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Vascular Growth Factor and Stem Cell Therapy in Ischemic Heart Disease

Yongzhong Wang


Larger randomized clinical trials with recombinant growth factor protein therapies or genes encoding VEGF-A cannot confirm the same clinical effects as in the smaller safety trials in patients with chronic ischemic heart disease. Therefore, it has been speculated that the angiogenic growth factors already were maximally expressed in human chronic ischemic myocardium. In such case, additional growth factor therapy would not make any further benefit. 

We demonstrated that both VEGF-A and VEGF-C participate in the spontaneous angiogenic response during acute ischemic conditions in the human chronic ischemic myocardium. The expressions of VEGF and VEGFR-1 and VEGFR-2 expression were not upregulated in human chronic ischemic myocardium. An increased expression of VEGF-A and –C, but no changes in VEGF receptors was found after short-term acute ischemia and reperfusion measured by real-time PCR in both nonischemic and chronic ischemic myocardium. Thus, our study indicates there is an identical change in VEGF expression in normal and chronic ischemic myocardium, but it can be further increased by acute short-term myocardial ischemia and reperfusion. These results suggest that there is a place for therapeutic exogenous administration of angiogenic growth factors to stimulate angiogenesis as an alternative treatment in chronic ischemic myocardium.  Although there are numerous experimental animal and clinical studies on the effects of BMSCs and mobilizing angiogenic factors in acute myocardial infarction, little is known about the spontaneous response of BMSCs including MSC and MSC subsets after myocardial infarction. The investigation on patients with acute STEMI treated by primary PCI demonstrated that MSC with the endothelial markers CD105 and CD31 both decreased significantly after acute STEMI. Circulating MSC levels in patients with a large infarction tended to fluctuate more in the sub acute phase after STEMI. In addition, we also demonstrated a consistent increased plasma SDF-1 level that may represent relevant upregulation of a chemo-attractant for enhancing the recruitment of circulating stem cells or progenitor cells into the infarct myocardium after STEMI. Moreover, we indicated both increased plasma VEGF level and concomitant increase of FGF-2 level in response to acute myocardial infarction. The increase in plasma VEGF-A and FGF-2, which was prolonged, might contribute to the stimulation of subacute angiogenic cascade in ischemic myocardium, lasting for a long period, and are involved in neovascularization after STEMI. The knowledge of these spontaneous sequential fluctuations in MSC and vascular growth factors after acute STEMI might provide helpful information for the planning and timing of clinical stem cell, stem cell homing and vascular growth factor therapies in patients with acute myocardial infarction treated by primary PCI. Based on the increase in vascular growth factors levels after the STEMI, the optimal time point for an additional stem cell therapy should be three weeks after myocardial infarction to obtain the maximal effects by the stimulation of endogenous growth factors on delivered stem cells.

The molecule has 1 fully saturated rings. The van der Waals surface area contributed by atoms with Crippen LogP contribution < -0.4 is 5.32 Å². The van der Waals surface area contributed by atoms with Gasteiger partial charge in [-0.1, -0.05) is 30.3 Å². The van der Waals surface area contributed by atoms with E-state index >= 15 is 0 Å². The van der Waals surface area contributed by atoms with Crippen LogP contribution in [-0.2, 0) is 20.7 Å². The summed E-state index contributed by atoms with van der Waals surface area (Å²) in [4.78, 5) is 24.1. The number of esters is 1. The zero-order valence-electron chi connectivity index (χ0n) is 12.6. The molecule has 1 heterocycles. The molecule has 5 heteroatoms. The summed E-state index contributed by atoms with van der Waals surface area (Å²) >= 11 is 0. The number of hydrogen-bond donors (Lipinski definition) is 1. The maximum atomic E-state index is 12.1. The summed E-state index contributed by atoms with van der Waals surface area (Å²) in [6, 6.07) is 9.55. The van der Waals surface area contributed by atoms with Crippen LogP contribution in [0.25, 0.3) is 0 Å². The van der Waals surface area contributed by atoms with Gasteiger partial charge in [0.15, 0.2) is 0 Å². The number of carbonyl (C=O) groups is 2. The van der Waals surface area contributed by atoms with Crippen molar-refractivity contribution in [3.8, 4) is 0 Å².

As an alternative treatment to the traditional invasive revascularization for the occluded coronary arteries, mobilization of stem cells from BM to the peripheral circulation by exogenous administration of G-CSF may provide a potentially effective non-invasive strategy to enhance myocardial regeneration in “no option” patients with chronic ischemic heart disease. In an investigation on the safety and efficacy of cell therapy by G-CSF mobilization, we demonstrated an improvement in angina score and a reduction in consumption of nitroglycerine in the G-CSF treated patients. The importance of numbers of mobilized stem for clinical effects was supported by the facts that treated effect was seen only in patients with an increased mobilization of CD34+ stem cells from the bone marrow into peripheral circulation after G-CSF treatment. But How G-CSF mobilizes stem cells and progenitor cells from the BM in to peripheral circulation is not fully understood. Moreover, we could not detect any improvement in myocardial perfusion, and an adverse effect on ejection fraction could not be excluded. The clinical improvement might be therefore a placebo effect. Large planned  randomised, double-blind and placebo-controlled clinical trials are considered to clarify the effectiveness of G-CSF treatment with present or higher dose in patient with severe occlusive coronary artery disease.